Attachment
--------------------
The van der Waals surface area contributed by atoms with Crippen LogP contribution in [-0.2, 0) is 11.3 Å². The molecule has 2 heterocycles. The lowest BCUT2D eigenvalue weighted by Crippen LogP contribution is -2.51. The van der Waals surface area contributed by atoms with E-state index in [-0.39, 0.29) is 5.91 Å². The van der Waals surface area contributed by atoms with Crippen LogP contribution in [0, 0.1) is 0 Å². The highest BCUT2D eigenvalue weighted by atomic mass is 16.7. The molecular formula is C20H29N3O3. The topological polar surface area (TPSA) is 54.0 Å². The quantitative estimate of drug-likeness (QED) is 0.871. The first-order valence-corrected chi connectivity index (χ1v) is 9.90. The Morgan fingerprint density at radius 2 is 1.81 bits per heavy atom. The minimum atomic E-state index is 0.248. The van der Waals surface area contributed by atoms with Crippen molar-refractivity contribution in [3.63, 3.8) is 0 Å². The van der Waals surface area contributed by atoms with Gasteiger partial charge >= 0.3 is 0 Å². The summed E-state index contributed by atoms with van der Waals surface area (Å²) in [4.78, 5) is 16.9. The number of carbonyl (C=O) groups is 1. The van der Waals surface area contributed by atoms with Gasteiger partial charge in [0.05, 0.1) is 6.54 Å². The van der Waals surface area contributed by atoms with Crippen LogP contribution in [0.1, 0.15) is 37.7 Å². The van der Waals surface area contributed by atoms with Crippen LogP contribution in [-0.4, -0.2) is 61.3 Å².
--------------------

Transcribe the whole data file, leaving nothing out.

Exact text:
The van der Waals surface area contributed by atoms with Crippen LogP contribution in [-0.2, 0) is 11.3 Å². The molecule has 2 heterocycles. The lowest BCUT2D eigenvalue weighted by Crippen LogP contribution is -2.51. The van der Waals surface area contributed by atoms with E-state index in [-0.39, 0.29) is 5.91 Å². The van der Waals surface area contributed by atoms with Crippen LogP contribution in [0, 0.1) is 0 Å². The highest BCUT2D eigenvalue weighted by atomic mass is 16.7. The molecular formula is C20H29N3O3. The topological polar surface area (TPSA) is 54.0 Å². The quantitative estimate of drug-likeness (QED) is 0.871. The first-order valence-corrected chi connectivity index (χ1v) is 9.90. The Morgan fingerprint density at radius 2 is 1.81 bits per heavy atom. The minimum atomic E-state index is 0.248. The van der Waals surface area contributed by atoms with Crippen molar-refractivity contribution in [3.63, 3.8) is 0 Å². The van der Waals surface area contributed by atoms with Gasteiger partial charge >= 0.3 is 0 Å². The summed E-state index contributed by atoms with van der Waals surface area (Å²) in [4.78, 5) is 16.9. The number of carbonyl (C=O) groups is 1. The van der Waals surface area contributed by atoms with Gasteiger partial charge in [0.05, 0.1) is 6.54 Å². The van der Waals surface area contributed by atoms with Crippen LogP contribution in [0.1, 0.15) is 37.7 Å². The van der Waals surface area contributed by atoms with Crippen LogP contribution in [-0.4, -0.2) is 61.3 Å².